Stage Two of the main study highlighted what the CoP members considered to be the greatest of the hurdles posed by working in a globally distributed environment—the time zone differences.

The time difference is an inherent problem for internationally distributed working, and this was seen in Stage One of the study. The issue was also raised in Stage Two and, interestingly, was generally held to be a greater barrier to the functioning of the CoP than physical distance. Although they felt face-to-face communication to be essential at regular intervals, it has also been shown that regular frequent interaction is important. Although Lipnack and Stamps (1997) showed that interaction decreases as proximity decreases, Stage Two of the case study demonstrated that temporal distance is a greater barrier than physical distance:

Time zone is a problem. I either find it inconvenient to be at work at an early hour or I feel guilty about inconveniencing somebody at a late hour. (Ray)

I thinkif PA was in South Africa we would maintain a high level of communication. Because it doesn't matter in that instance that they're 8000 miles away. The fact is it is still 2.00 in the afternoon when it's 2.00 in the afternoon here. Having this one and-a-half-hour window, and it's a window that for them is the most difficult hour of the day. It's when they come in and pick up all their e-mails and problem reportsand they're not really necessarily interested in talking about problems or projects. For the first couple of hours of the day you're fire-fighting, you're in fire fighting mode, you want to clean out your e-mail, clean out your voice mail and so on, so it's very difficultfor them to be able to knuckle down to our level at that time of day and for us it's quite difficult sometimesif you can't phone them until half four, five o'clock. If you've had a hard day, it's the last thing you want to do. (Mike)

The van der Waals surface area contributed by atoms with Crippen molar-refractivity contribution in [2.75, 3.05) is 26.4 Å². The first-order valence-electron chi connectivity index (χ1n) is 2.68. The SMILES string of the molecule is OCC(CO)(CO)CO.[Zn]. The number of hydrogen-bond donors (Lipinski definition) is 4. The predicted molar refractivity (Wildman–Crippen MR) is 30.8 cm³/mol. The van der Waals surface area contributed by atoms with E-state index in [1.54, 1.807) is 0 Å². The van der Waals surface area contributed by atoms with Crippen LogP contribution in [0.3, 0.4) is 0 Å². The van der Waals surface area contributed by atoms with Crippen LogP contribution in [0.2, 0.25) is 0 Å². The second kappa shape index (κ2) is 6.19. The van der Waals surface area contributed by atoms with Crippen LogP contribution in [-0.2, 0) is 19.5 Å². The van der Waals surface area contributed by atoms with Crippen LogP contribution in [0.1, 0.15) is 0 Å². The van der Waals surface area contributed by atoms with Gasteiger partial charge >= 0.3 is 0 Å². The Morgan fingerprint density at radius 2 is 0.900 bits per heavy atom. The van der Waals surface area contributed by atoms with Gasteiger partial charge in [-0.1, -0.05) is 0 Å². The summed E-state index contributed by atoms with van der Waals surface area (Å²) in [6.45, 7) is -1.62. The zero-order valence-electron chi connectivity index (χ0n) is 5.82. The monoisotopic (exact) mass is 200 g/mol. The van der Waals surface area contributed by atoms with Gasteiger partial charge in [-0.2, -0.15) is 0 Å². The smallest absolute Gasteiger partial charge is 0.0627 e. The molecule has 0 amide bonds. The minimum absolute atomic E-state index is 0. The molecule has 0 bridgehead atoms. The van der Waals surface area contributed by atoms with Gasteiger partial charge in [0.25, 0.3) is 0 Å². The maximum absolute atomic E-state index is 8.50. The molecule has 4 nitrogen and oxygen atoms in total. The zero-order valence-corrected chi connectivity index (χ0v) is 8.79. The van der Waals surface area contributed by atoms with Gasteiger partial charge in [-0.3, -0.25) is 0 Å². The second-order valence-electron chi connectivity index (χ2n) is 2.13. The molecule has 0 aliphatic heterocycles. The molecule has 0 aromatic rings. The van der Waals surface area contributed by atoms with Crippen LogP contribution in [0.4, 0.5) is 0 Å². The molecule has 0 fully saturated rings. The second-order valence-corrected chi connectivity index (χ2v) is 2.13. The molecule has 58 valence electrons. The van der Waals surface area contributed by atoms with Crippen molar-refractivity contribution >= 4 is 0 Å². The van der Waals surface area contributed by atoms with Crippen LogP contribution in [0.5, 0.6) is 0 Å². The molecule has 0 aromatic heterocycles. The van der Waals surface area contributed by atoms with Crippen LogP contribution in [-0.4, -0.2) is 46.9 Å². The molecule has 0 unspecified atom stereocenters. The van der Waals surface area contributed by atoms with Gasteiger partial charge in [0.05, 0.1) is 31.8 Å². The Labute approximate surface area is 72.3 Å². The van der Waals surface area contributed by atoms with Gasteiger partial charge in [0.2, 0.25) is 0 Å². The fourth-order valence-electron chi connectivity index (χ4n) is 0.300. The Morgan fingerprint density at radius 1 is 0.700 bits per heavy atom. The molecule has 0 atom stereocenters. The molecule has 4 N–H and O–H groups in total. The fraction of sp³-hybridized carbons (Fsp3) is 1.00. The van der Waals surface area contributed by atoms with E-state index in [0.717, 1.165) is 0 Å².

During Stage Two there were several more examples of the CoP members finding opportunities for working together on projects or identifying areas where members of their teams could usefully collaborate.


As in Stage One, different people had different media preferences. Stage Two also supported the idea that people selected the media for the task they wanted to undertake and the context of that task. However, because of individual preferences, where one person might choose one medium, someone else might choose another. Where Stages One and Two differed was in the view that was held of video facilities. At the beginning of the case study, UKIT did not feel that having a video facility was important. In Stage Two, UKIT was much happier to have a camera to provide context. High fidelity video was not felt necessary—just something to provide context:

I like NetMeeting for what it can do and I like being able to see. I don't rate high fidelity video in that sort of meeting. I don't necessarily think that you need high fidelity, high transmission rate, and high frame ratio. I think maybe that's going over the top, but you do need and you gain enormously from having an impression or image of what's happening at the other end. (Mike)